Children raised by grandparents are more likely to be overweight

Children raised by grandparents are more likely to be overweight

That's according to a systematic review and meta-analysis of 23 studies conducted in the United States and eight other countries by a team of researchers in the Brown School at Washington University in St. Louis.

The review found that children who were cared for by grandparents had nearly 30% higher risks for being overweight or obese.

The findings don't stop there though. Children with normal-weight parents and obese grandparents had twice the risk of being overweight themselves than children with normal-weight parents and normal-weight grandparents, suggesting that grandparents had an influence on child weight status distinct from parental influence.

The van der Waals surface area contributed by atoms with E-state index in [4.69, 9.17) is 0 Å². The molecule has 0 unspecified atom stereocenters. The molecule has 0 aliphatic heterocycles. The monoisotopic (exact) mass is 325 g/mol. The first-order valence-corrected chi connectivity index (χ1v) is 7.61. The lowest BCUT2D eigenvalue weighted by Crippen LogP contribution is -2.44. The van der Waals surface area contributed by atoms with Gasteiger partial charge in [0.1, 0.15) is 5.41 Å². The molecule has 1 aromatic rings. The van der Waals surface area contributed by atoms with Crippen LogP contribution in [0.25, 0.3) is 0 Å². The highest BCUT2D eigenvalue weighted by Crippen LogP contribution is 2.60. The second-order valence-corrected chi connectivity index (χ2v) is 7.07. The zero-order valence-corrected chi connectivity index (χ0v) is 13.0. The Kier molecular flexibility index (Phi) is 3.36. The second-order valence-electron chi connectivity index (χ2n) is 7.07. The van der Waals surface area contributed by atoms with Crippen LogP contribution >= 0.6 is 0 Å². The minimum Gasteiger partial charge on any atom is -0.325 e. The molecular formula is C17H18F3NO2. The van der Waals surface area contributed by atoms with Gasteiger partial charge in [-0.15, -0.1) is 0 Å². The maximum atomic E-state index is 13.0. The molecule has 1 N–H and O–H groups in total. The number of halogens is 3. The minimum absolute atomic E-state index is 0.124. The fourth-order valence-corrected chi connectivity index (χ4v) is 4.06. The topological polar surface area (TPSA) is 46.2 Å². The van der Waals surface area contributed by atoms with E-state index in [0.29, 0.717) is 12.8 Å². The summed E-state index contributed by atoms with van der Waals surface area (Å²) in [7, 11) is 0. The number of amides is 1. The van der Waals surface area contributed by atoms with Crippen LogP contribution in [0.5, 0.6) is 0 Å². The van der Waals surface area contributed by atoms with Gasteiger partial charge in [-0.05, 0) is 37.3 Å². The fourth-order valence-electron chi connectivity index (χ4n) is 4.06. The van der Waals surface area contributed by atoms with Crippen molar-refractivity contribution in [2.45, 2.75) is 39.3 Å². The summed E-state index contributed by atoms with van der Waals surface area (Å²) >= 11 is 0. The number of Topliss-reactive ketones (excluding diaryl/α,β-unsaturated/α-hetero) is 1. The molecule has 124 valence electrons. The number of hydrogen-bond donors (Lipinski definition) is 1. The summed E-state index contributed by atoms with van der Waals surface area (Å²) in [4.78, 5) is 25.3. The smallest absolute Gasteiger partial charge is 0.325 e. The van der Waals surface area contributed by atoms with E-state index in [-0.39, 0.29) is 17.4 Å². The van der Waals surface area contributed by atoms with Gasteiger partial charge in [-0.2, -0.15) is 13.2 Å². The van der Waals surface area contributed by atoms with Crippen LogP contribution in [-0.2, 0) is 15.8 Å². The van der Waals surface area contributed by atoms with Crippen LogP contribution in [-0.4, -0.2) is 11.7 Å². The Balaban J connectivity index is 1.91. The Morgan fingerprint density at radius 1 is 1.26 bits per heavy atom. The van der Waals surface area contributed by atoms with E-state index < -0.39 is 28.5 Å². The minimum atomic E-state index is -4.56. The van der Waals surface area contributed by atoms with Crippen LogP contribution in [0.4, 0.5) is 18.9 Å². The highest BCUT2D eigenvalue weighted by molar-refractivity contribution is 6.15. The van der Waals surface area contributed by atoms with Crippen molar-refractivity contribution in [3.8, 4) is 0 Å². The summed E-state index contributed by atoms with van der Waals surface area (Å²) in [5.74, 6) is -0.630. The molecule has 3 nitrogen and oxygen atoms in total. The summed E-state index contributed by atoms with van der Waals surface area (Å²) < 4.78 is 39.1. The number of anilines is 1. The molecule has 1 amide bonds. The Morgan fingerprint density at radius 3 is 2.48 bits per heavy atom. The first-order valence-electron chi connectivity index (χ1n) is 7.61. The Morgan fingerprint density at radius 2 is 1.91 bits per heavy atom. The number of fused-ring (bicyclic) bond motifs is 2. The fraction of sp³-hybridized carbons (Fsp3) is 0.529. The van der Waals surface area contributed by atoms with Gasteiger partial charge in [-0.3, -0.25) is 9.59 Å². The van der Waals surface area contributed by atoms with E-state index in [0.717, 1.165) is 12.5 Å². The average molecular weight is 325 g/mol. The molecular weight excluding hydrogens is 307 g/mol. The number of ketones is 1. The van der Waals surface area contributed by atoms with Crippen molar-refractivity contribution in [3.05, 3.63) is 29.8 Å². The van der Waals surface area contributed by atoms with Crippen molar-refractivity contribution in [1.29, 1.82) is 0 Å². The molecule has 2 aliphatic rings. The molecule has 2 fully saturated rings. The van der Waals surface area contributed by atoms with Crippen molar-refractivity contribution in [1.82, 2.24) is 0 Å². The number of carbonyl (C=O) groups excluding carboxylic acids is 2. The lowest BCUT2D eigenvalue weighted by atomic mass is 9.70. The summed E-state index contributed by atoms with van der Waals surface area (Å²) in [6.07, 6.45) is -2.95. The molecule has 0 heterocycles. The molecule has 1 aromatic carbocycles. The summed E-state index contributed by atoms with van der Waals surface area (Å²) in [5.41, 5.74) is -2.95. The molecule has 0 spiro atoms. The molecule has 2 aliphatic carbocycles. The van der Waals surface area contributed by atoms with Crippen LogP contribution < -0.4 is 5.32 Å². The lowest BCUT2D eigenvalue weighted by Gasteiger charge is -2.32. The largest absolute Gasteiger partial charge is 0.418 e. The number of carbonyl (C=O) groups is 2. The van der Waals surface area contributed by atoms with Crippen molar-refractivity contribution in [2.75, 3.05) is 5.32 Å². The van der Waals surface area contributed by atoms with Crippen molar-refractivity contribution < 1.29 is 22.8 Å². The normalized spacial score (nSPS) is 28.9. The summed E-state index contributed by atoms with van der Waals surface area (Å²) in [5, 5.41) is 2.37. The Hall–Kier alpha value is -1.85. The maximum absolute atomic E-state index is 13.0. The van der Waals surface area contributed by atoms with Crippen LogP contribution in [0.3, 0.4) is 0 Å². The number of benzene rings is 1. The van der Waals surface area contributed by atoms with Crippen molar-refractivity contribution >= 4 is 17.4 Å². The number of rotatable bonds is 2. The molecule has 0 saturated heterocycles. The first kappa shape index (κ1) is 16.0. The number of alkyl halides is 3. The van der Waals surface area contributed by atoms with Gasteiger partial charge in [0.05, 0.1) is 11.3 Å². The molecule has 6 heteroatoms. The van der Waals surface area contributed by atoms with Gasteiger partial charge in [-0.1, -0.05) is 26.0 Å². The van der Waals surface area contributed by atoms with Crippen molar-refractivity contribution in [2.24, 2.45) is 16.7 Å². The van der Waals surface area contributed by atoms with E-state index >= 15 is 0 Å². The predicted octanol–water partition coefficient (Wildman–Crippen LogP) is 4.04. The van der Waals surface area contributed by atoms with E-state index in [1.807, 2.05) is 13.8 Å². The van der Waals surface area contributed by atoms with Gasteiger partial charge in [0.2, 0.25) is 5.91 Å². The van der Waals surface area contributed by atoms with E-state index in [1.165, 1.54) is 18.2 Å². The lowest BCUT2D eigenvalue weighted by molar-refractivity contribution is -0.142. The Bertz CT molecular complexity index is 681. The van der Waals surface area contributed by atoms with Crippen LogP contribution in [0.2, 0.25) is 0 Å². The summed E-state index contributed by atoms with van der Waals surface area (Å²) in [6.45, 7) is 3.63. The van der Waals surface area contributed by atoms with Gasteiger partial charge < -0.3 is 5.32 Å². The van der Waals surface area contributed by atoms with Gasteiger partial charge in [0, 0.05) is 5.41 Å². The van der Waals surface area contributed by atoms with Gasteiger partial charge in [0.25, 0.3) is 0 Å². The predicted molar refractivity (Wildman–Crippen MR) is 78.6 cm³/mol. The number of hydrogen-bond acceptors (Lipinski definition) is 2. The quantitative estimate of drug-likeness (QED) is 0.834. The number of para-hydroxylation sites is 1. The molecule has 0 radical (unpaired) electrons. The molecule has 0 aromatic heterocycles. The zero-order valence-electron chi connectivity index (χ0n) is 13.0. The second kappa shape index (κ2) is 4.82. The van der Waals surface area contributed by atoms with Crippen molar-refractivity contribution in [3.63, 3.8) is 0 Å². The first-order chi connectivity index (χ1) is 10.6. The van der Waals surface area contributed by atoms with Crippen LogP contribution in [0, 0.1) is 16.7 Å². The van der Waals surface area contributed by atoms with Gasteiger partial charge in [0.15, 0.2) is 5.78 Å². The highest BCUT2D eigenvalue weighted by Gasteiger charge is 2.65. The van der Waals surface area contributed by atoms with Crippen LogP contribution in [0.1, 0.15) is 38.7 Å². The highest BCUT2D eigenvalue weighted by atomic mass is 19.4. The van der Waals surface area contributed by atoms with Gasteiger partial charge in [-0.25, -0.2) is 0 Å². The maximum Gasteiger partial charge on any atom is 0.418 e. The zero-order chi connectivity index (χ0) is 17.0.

The fact that grandparents now have an increased life expectancy, and the fact that there has been a rise in single-parent households and working moms, has led to an increase in the number of grandparents who provide extensive child care to their grandchildren. Today's grandparents are more than occasional visitors and gift bearers; they play an essential role in raising the next generation.

On an interview with HealthDaily,  An, one of the authors pointed out that the notion of 'the bigger the healthier' is still relevant. Some grandparents may urge their grandkids to eat bigger and more frequent meals, and will offer sweets and fried foods as a way to show love, while in some cultures grandparents may also be more likely to excuse children from doing household chores, a key form of physical activity. 

"Affluence and being well fed is valued and desirable to many grandparents as they had experienced hunger and poverty in their youth, which they may pass on to their grandchildren, who, to the opposite, are fighting against a world of food swamps and ever-expanding portion sizes," An said.

You can find the whole study here: Influence of Grandparental Child Care on Childhood Obesity:A Systematic Review and Meta-Analysis, Childhood Obesity 2020 16:3, 141-153